The simple answer lies in the vastly different challenges faced by intervention forces. Northern Mali is home to al-Qaida-linked militants who are stocking weapons and possess stores of Russian-made arms from former Malian army bases as well as from the arsenal of toppled Libyan leader Moammar Gadhafi. The local and foreign jihadists there are digging in and training forces in preparation for jihad and to repel an invasion. Central African Republic, by contrast, is dealing with home-grown rebels who are far less organized and have much less sophisticated weapons.
The numbers of troops being sent to Central African Republic are relatively small
-- Republic of Congo, Cameroon and Gabon are each sending about 120 soldiers. The rebels stopped their advances toward the capital on Dec. 29, perhaps at least in part because of the presence of the foreign troops who have threatened to counterattack if the rebels move closer to Bangui, the capital. In Mali, it will take far more than the 3,000 African troops initially proposed for a military operation to be successful in ousting the militants, analysts say.
The military objectives are also a stark contrast. In Central African Republic, neighboring nations have a mandate to help stabilize the region between rebel-held towns and the part of the country that is under government control. The intervention force will fire back if fired upon, but so far are not being asked to retake the towns already in rebel hands.
The mission in Mali that foreign forces are slowly gearing up for is far more ambitious. It involves trying to take back a piece of land larger than Texas or France where militants are imposing strict Islamic law, or Shariah. Making things even more complicated there: A military coup last year that created chaos and enabled the rebels to more easily take territory has left the country with a weak federal government and the country's military with a broken command-and-control structure, and with its leaders reluctant to give real power to the civilians.
"In Mali you have a very undefined mission. What does it mean to retake the country and give it back to government forces that were not able to hold it in the first place?" noted Jennifer Cooke, director of the Africa program at the Washington-based Center for Strategic and International Studies.
Central African Republic's situation "is a more limited, defined and frankly somewhat easier mission in the military sense," she said.
Northern Mali is a scorching desert that is unfamiliar to many of the troops who would be coming from the West African regional bloc of countries known as ECOWAS. By contrast, Central African Republic's neighbors already have been pulled into past rebellions in the country.
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Chadian forces helped propel President Francois Bozize into power in 2003 and they have assisted him in putting down past rebellions here.
"These forces -- particularly the Chadians -- have been there before," Cooke said. "They know the players, they have an interlocutor in Bozize however fragile he is. This is familiar territory to them."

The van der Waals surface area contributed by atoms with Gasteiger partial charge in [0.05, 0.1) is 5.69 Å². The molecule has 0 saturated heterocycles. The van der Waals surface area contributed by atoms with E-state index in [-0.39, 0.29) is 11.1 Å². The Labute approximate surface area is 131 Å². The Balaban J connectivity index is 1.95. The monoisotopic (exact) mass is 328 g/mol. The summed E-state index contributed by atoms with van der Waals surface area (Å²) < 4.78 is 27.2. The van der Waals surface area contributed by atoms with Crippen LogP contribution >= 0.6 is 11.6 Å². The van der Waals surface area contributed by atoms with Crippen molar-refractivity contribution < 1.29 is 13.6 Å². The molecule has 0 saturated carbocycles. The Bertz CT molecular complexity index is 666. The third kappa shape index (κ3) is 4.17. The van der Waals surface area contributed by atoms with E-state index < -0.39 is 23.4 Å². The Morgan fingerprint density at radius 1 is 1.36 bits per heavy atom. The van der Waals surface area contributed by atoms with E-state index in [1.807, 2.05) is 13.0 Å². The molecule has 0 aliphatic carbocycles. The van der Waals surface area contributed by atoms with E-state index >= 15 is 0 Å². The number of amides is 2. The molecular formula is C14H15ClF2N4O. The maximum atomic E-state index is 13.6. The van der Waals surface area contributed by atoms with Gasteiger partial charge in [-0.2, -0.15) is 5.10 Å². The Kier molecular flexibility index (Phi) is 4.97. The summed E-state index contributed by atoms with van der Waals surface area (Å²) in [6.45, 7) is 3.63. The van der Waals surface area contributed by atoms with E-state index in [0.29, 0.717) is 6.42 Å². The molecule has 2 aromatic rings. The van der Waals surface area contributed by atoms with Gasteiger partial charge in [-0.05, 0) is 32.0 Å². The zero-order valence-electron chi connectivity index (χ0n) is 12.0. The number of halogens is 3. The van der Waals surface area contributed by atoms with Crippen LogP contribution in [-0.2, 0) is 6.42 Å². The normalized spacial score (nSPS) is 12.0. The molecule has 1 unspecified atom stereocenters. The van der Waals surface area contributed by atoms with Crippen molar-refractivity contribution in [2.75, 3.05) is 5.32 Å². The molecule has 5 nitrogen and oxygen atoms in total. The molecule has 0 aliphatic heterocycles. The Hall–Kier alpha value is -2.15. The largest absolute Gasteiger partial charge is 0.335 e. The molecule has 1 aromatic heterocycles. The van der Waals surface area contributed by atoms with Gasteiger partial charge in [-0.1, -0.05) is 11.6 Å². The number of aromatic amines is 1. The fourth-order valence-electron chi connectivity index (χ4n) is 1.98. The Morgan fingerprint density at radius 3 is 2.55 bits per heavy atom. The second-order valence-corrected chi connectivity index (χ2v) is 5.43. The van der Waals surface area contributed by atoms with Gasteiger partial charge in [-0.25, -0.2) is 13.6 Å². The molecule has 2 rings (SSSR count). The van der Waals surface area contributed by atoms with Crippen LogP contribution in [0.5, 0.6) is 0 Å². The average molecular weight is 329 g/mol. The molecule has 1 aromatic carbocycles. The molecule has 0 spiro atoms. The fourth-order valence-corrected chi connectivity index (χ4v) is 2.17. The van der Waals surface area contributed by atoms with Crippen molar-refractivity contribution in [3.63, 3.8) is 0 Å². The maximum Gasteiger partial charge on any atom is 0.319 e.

The Economic Community of Central African States, or ECCAS, also already had established a peacekeeping force in Central African Republic known as MICOPAX.
"From the beginning, they knew that they needed to have troops on the ground. MICOPAX was already there, had already been deployed there. There was already a structure in place," said Thierry Vircoulon, project director for Central Africa at the International Crisis Group.
The rebels in Central African Republic are made up of four separate groups all known by their French acronyms
-- UFDR, CPJP, FDPC and CPSK. They are collectively known as Seleka, which means alliance in the local Sango language, but have previously fought one another. For instance, in September 2011 fighting between the CPJP and the UFDR left at least 50 people dead and more than 700 homes destroyed. Insurgent leaders say a 2007 peace accord allowing them to join the regular army wasn't fully implemented and are demanding payments to former combatants among other things. Rebel groups also feel the government has neglected their home areas in the north and particularly the northeast, said Filip Hilgert, a researcher with Belgium-based International Peace Information Service.
In northern Mali, the Islamist rebels are motivated in large part by religion. Al-Qaida fighters chant Quranic verses under the Sahara sun , displaying deep, ideological commitment. They consider north Mali as "Islamic territory" and say they will fight to the death to defend it. They also want to use the territory to expand the reach of al-Qaida-linked groups to other countries. This would seem to make other countries more motivated to intervene in Mali than in Central African Republic, but the challenges are so steep and convoluted that an intervention mission is still on the drawing board.
Press; By KRISTA LARSON]
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